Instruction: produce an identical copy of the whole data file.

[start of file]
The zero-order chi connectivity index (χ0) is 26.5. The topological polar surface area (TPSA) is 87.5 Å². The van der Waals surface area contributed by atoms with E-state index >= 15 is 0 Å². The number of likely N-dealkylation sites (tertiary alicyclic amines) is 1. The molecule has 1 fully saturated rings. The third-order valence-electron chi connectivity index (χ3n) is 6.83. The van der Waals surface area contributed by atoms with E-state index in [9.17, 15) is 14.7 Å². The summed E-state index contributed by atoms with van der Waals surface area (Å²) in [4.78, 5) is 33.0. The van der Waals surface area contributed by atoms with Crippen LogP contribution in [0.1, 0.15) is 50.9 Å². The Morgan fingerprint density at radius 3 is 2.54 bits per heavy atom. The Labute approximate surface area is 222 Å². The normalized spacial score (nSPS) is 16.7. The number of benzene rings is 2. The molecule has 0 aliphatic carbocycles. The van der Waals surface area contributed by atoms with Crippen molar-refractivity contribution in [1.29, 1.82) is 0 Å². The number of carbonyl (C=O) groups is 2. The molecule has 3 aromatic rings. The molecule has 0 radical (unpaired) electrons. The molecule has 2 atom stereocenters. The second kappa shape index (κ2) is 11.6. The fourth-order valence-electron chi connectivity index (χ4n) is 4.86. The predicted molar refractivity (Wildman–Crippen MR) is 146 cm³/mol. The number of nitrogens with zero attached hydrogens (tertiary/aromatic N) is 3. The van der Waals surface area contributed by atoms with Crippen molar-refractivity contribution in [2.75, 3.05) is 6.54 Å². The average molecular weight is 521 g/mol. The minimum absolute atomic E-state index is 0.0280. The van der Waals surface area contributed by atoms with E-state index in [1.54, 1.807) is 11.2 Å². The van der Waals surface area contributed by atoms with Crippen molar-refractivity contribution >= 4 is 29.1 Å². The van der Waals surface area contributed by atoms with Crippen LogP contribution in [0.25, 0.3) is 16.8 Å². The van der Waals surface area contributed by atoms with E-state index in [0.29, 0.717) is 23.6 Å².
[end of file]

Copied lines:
The zero-order chi connectivity index (χ0) is 26.5. The topological polar surface area (TPSA) is 87.5 Å². The van der Waals surface area contributed by atoms with E-state index >= 15 is 0 Å². The number of likely N-dealkylation sites (tertiary alicyclic amines) is 1. The molecule has 1 fully saturated rings. The third-order valence-electron chi connectivity index (χ3n) is 6.83. The van der Waals surface area contributed by atoms with E-state index in [9.17, 15) is 14.7 Å². The summed E-state index contributed by atoms with van der Waals surface area (Å²) in [4.78, 5) is 33.0. The van der Waals surface area contributed by atoms with Crippen LogP contribution in [0.1, 0.15) is 50.9 Å². The Morgan fingerprint density at radius 3 is 2.54 bits per heavy atom. The Labute approximate surface area is 222 Å². The normalized spacial score (nSPS) is 16.7. The number of benzene rings is 2. The molecule has 0 aliphatic carbocycles. The van der Waals surface area contributed by atoms with Crippen molar-refractivity contribution in [1.29, 1.82) is 0 Å². The number of carbonyl (C=O) groups is 2. The molecule has 3 aromatic rings. The molecule has 0 radical (unpaired) electrons. The molecule has 2 atom stereocenters. The second kappa shape index (κ2) is 11.6. The fourth-order valence-electron chi connectivity index (χ4n) is 4.86. The predicted molar refractivity (Wildman–Crippen MR) is 146 cm³/mol. The number of nitrogens with zero attached hydrogens (tertiary/aromatic N) is 3. The van der Waals surface area contributed by atoms with Crippen molar-refractivity contribution in [2.75, 3.05) is 6.54 Å². The average molecular weight is 521 g/mol. The minimum absolute atomic E-state index is 0.0280. The van der Waals surface area contributed by atoms with E-state index in [1.54, 1.807) is 11.2 Å². The van der Waals surface area contributed by atoms with Crippen molar-refractivity contribution >= 4 is 29.1 Å². The van der Waals surface area contributed by atoms with Crippen LogP contribution in [0.25, 0.3) is 16.8 Å². The van der Waals surface area contributed by atoms with E-state index in [0.29, 0.717) is 23.6 Å².